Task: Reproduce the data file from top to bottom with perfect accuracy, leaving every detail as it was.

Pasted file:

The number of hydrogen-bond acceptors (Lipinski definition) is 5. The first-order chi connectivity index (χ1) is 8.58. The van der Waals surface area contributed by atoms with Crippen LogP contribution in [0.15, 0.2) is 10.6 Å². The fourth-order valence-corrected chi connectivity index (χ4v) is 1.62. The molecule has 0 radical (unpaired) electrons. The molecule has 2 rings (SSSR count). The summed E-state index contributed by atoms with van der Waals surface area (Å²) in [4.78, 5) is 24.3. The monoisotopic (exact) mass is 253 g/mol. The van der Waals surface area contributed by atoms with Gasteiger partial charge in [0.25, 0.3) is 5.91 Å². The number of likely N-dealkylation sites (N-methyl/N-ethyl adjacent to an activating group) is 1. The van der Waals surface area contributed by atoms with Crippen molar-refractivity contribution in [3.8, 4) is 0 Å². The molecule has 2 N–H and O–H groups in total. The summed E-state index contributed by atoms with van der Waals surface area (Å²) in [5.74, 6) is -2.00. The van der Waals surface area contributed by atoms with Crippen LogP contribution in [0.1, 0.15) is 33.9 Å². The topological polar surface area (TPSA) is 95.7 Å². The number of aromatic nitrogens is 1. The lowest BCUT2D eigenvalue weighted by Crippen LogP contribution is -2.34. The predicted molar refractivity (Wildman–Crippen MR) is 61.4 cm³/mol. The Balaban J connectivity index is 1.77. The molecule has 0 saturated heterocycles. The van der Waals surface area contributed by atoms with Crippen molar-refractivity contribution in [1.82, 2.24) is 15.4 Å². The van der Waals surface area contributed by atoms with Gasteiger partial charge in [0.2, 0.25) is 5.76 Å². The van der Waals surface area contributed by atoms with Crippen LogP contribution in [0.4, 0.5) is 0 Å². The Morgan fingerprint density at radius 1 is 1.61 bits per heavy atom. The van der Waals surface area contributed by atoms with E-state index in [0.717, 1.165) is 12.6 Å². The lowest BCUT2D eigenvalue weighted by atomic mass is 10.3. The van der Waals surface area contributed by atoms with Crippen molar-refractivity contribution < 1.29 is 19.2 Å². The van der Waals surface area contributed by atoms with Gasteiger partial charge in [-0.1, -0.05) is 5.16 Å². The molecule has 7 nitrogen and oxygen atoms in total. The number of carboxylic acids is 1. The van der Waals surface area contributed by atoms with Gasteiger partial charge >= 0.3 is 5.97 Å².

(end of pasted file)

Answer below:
The number of hydrogen-bond acceptors (Lipinski definition) is 5. The first-order chi connectivity index (χ1) is 8.58. The van der Waals surface area contributed by atoms with Crippen LogP contribution in [0.15, 0.2) is 10.6 Å². The fourth-order valence-corrected chi connectivity index (χ4v) is 1.62. The molecule has 0 radical (unpaired) electrons. The molecule has 2 rings (SSSR count). The summed E-state index contributed by atoms with van der Waals surface area (Å²) in [4.78, 5) is 24.3. The monoisotopic (exact) mass is 253 g/mol. The van der Waals surface area contributed by atoms with Gasteiger partial charge in [0.25, 0.3) is 5.91 Å². The number of likely N-dealkylation sites (N-methyl/N-ethyl adjacent to an activating group) is 1. The van der Waals surface area contributed by atoms with Crippen molar-refractivity contribution in [3.8, 4) is 0 Å². The molecule has 2 N–H and O–H groups in total. The summed E-state index contributed by atoms with van der Waals surface area (Å²) in [5.74, 6) is -2.00. The van der Waals surface area contributed by atoms with Crippen LogP contribution in [0.1, 0.15) is 33.9 Å². The topological polar surface area (TPSA) is 95.7 Å². The number of aromatic nitrogens is 1. The lowest BCUT2D eigenvalue weighted by Crippen LogP contribution is -2.34. The predicted molar refractivity (Wildman–Crippen MR) is 61.4 cm³/mol. The Balaban J connectivity index is 1.77. The molecule has 0 saturated heterocycles. The van der Waals surface area contributed by atoms with Crippen molar-refractivity contribution in [1.82, 2.24) is 15.4 Å². The van der Waals surface area contributed by atoms with Gasteiger partial charge in [0.2, 0.25) is 5.76 Å². The van der Waals surface area contributed by atoms with Crippen LogP contribution in [0.4, 0.5) is 0 Å². The Morgan fingerprint density at radius 1 is 1.61 bits per heavy atom. The van der Waals surface area contributed by atoms with E-state index in [0.717, 1.165) is 12.6 Å². The lowest BCUT2D eigenvalue weighted by atomic mass is 10.3. The van der Waals surface area contributed by atoms with Crippen molar-refractivity contribution < 1.29 is 19.2 Å². The van der Waals surface area contributed by atoms with Gasteiger partial charge in [-0.1, -0.05) is 5.16 Å². The molecule has 7 nitrogen and oxygen atoms in total. The number of carboxylic acids is 1. The van der Waals surface area contributed by atoms with Gasteiger partial charge >= 0.3 is 5.97 Å².